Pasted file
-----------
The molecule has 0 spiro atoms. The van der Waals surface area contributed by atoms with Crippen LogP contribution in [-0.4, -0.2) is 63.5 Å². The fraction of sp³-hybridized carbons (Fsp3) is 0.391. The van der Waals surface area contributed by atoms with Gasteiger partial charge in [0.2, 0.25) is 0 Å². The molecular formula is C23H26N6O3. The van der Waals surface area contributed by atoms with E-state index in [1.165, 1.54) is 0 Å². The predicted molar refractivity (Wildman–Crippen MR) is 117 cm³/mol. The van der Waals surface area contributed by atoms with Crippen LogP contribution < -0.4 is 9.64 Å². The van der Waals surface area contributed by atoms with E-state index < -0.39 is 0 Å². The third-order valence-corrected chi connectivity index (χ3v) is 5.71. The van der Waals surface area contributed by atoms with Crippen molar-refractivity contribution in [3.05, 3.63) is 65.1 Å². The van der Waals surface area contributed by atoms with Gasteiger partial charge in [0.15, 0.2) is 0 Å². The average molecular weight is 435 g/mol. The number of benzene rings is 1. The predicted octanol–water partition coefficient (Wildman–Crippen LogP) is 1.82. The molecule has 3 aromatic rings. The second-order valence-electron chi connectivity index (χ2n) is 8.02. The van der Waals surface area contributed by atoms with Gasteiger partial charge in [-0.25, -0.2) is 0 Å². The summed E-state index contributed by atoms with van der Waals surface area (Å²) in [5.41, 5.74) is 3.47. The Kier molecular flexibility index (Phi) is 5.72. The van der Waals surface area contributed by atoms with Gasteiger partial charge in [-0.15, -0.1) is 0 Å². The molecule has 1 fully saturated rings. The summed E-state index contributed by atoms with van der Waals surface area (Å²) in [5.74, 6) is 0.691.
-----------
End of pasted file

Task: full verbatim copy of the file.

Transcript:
The molecule has 0 spiro atoms. The van der Waals surface area contributed by atoms with Crippen LogP contribution in [-0.4, -0.2) is 63.5 Å². The fraction of sp³-hybridized carbons (Fsp3) is 0.391. The van der Waals surface area contributed by atoms with Gasteiger partial charge in [0.2, 0.25) is 0 Å². The molecular formula is C23H26N6O3. The van der Waals surface area contributed by atoms with E-state index in [1.165, 1.54) is 0 Å². The predicted molar refractivity (Wildman–Crippen MR) is 117 cm³/mol. The van der Waals surface area contributed by atoms with Crippen LogP contribution < -0.4 is 9.64 Å². The van der Waals surface area contributed by atoms with E-state index < -0.39 is 0 Å². The third-order valence-corrected chi connectivity index (χ3v) is 5.71. The van der Waals surface area contributed by atoms with Crippen molar-refractivity contribution in [3.05, 3.63) is 65.1 Å². The van der Waals surface area contributed by atoms with Gasteiger partial charge in [0.15, 0.2) is 0 Å². The average molecular weight is 435 g/mol. The number of benzene rings is 1. The predicted octanol–water partition coefficient (Wildman–Crippen LogP) is 1.82. The molecule has 3 aromatic rings. The second-order valence-electron chi connectivity index (χ2n) is 8.02. The van der Waals surface area contributed by atoms with Gasteiger partial charge in [-0.25, -0.2) is 0 Å². The summed E-state index contributed by atoms with van der Waals surface area (Å²) in [5.41, 5.74) is 3.47. The Kier molecular flexibility index (Phi) is 5.72. The van der Waals surface area contributed by atoms with Gasteiger partial charge in [-0.15, -0.1) is 0 Å². The molecule has 1 fully saturated rings. The summed E-state index contributed by atoms with van der Waals surface area (Å²) in [5.74, 6) is 0.691.